Treatment for Skin Turgor

Anyone can become dehydrated, but it is usually more serious in children and older adults. People with chronic illnesses or those who exercise outdoors in heat are also at higher risk. In rare cases, dehydration can lead to serious health complications such as seizures and hypovolemic shock. 

While rare, some connective tissue disorders can affect your skin’s turgor. Scleroderma and Ehlers-Danlos syndrome can cause your skin to become more elastic and tent more easily. The changes in skin turgor in these conditions are not related to dehydration.

Home Care

Mild changes in skin turgor, such as your skin slowly springing back in place after being pinched, usually indicate only mild dehydration and can be treated at home. Start by increasing your fluid intake, mostly with water. You may also want to incorporate electrolyte-replacement drinks.

When to See Your Doctor

If you notice your skin turgor is very different than normal, it’s time to talk with your doctor. For example, if you pinch the skin on your arm, and it stays tented after you let go, this could indicate moderate or even severe dehydration.

In addition, if you are unable to take in more fluids because of vomiting or diarrhea, you could quickly become dehydrated. Call your doctor right away for next steps.

If your doctor recommends coming to the office or emergency department, the provider will start by asking you questions about your symptoms and how long they have been going on.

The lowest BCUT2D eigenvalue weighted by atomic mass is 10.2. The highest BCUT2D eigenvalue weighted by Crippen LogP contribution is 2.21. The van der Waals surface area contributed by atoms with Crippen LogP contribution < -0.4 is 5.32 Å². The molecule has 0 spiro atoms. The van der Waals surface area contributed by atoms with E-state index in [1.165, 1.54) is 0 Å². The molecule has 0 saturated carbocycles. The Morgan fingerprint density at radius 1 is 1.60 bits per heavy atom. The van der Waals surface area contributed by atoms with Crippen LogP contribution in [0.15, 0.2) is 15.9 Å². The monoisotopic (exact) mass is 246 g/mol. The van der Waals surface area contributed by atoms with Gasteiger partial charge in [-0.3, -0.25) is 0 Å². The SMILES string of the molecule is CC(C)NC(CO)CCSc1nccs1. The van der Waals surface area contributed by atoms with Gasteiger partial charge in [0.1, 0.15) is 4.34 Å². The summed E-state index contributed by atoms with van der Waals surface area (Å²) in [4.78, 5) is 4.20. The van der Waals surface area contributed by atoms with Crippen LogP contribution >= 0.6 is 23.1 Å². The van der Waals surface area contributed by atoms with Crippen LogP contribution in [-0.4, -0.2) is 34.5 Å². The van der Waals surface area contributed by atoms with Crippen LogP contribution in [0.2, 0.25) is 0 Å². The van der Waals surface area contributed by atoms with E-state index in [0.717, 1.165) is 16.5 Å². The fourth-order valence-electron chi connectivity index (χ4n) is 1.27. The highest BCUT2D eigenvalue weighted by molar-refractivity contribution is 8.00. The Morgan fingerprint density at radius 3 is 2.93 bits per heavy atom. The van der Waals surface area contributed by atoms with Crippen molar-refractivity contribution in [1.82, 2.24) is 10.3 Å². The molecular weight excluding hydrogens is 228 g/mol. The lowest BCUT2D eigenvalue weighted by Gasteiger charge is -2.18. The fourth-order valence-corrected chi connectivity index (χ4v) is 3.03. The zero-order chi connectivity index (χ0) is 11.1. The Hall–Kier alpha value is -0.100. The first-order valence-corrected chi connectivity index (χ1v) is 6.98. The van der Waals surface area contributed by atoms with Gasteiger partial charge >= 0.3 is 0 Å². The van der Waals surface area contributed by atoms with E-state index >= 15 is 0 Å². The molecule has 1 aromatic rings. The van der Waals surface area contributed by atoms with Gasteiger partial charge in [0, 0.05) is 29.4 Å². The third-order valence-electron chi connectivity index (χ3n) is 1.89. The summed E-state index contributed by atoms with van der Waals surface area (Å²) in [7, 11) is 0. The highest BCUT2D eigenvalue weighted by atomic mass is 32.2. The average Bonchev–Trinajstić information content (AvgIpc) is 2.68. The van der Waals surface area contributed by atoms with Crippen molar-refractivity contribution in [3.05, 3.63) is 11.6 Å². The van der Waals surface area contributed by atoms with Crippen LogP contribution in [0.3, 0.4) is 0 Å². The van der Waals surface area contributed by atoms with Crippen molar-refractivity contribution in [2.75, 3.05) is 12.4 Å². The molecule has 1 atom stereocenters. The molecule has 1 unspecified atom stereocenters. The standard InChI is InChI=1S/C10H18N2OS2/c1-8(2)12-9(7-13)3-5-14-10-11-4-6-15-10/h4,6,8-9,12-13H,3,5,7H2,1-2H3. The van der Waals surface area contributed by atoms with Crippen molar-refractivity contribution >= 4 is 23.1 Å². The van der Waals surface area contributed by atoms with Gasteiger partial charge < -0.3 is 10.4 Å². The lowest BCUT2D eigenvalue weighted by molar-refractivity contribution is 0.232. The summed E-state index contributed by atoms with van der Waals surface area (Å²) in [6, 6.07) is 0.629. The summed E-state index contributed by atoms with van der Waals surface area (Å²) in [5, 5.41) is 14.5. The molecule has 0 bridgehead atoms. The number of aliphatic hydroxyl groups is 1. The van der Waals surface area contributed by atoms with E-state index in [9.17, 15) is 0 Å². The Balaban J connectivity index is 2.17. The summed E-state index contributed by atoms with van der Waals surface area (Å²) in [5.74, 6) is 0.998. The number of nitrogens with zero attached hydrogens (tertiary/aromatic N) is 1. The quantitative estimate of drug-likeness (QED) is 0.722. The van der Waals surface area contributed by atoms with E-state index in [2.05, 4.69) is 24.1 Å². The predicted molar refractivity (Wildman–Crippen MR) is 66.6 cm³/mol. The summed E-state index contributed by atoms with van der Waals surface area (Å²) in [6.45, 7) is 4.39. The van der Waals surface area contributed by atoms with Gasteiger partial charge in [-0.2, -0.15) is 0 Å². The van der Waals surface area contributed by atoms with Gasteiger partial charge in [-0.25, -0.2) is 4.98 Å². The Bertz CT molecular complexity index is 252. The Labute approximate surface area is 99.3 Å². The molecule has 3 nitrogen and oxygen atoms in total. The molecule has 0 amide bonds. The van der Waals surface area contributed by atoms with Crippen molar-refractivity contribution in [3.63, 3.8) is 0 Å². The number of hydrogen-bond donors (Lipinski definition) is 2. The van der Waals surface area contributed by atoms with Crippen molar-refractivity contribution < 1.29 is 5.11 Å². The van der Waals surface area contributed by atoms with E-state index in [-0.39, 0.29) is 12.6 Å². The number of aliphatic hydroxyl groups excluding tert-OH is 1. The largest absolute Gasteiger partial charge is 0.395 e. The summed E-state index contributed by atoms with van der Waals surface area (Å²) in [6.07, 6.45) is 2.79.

They will also ask about your fluid intake and how often you are vomiting or using the bathroom. They may ask if you have noticed other signs of dehydration like dark yellow urine or a lack of sweating.

Tests to Assess Turgor

To assess your skin, your doctor will first inspect it simply by looking. They will be looking for any areas of redness, discoloration, or open sores. Your doctor may then touch your skin to assess the temperature.

To check turgor, your doctor will most likely gently pinch the skin on your hand, arm, or abdomen and then note how fast it returns to normal. Your doctor will simply count and record how many seconds your skin takes to bounce back.

Your doctor may order blood tests to check your electrolyte levels. This will give them a better idea of how dehydrated you are.

Treatment for dehydration is simply fluid replacement. If you are unable to drink due to nausea, your provider may place an IV to give you intravenous fluids. You may also receive medication to stop the vomiting or diarrhea.

A Word From Verywell

If you have noticed that your skin turgor has changed, you may be feeling unsure about what to do next. It may be helpful to remember that most cases of dehydration are mild and can be successfully treated at home with increased water intake.

If you are concerned about being dehydrated, are experiencing new symptoms or are unable to consume fluids because of vomiting or diarrhea, call your doctor. Together, you will develop a comprehensive plan for treating your dehydration and staying well-hydrated in the future.